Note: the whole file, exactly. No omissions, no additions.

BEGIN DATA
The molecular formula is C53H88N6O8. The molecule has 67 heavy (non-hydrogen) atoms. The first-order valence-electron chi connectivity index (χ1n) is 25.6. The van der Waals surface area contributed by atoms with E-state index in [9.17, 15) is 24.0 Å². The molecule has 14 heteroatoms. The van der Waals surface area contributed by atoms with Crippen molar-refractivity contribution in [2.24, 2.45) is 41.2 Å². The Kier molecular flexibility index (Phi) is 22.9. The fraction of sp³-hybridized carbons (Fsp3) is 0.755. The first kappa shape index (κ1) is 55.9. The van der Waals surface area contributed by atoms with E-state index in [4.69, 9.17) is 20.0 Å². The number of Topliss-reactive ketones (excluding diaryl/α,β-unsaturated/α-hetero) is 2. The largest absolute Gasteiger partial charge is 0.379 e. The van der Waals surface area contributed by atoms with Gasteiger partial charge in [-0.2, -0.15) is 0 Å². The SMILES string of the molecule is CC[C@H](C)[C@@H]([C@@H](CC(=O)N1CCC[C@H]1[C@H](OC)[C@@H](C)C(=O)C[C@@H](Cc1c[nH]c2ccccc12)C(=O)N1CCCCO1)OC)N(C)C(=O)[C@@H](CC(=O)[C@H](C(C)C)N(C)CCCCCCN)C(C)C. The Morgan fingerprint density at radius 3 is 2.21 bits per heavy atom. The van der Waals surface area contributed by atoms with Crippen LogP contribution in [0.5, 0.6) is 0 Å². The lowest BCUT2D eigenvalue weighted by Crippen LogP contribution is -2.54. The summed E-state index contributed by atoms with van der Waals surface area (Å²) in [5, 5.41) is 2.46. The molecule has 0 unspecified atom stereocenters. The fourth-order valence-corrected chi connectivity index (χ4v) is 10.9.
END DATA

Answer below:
The molecular formula is C53H88N6O8. The molecule has 67 heavy (non-hydrogen) atoms. The first-order valence-electron chi connectivity index (χ1n) is 25.6. The van der Waals surface area contributed by atoms with E-state index in [9.17, 15) is 24.0 Å². The molecule has 14 heteroatoms. The van der Waals surface area contributed by atoms with Crippen molar-refractivity contribution in [2.24, 2.45) is 41.2 Å². The Kier molecular flexibility index (Phi) is 22.9. The fraction of sp³-hybridized carbons (Fsp3) is 0.755. The first kappa shape index (κ1) is 55.9. The van der Waals surface area contributed by atoms with E-state index in [4.69, 9.17) is 20.0 Å². The number of Topliss-reactive ketones (excluding diaryl/α,β-unsaturated/α-hetero) is 2. The largest absolute Gasteiger partial charge is 0.379 e. The van der Waals surface area contributed by atoms with Gasteiger partial charge in [-0.2, -0.15) is 0 Å². The SMILES string of the molecule is CC[C@H](C)[C@@H]([C@@H](CC(=O)N1CCC[C@H]1[C@H](OC)[C@@H](C)C(=O)C[C@@H](Cc1c[nH]c2ccccc12)C(=O)N1CCCCO1)OC)N(C)C(=O)[C@@H](CC(=O)[C@H](C(C)C)N(C)CCCCCCN)C(C)C. The Morgan fingerprint density at radius 3 is 2.21 bits per heavy atom. The van der Waals surface area contributed by atoms with Crippen LogP contribution in [0.5, 0.6) is 0 Å². The lowest BCUT2D eigenvalue weighted by Crippen LogP contribution is -2.54. The summed E-state index contributed by atoms with van der Waals surface area (Å²) in [5, 5.41) is 2.46. The molecule has 0 unspecified atom stereocenters. The fourth-order valence-corrected chi connectivity index (χ4v) is 10.9.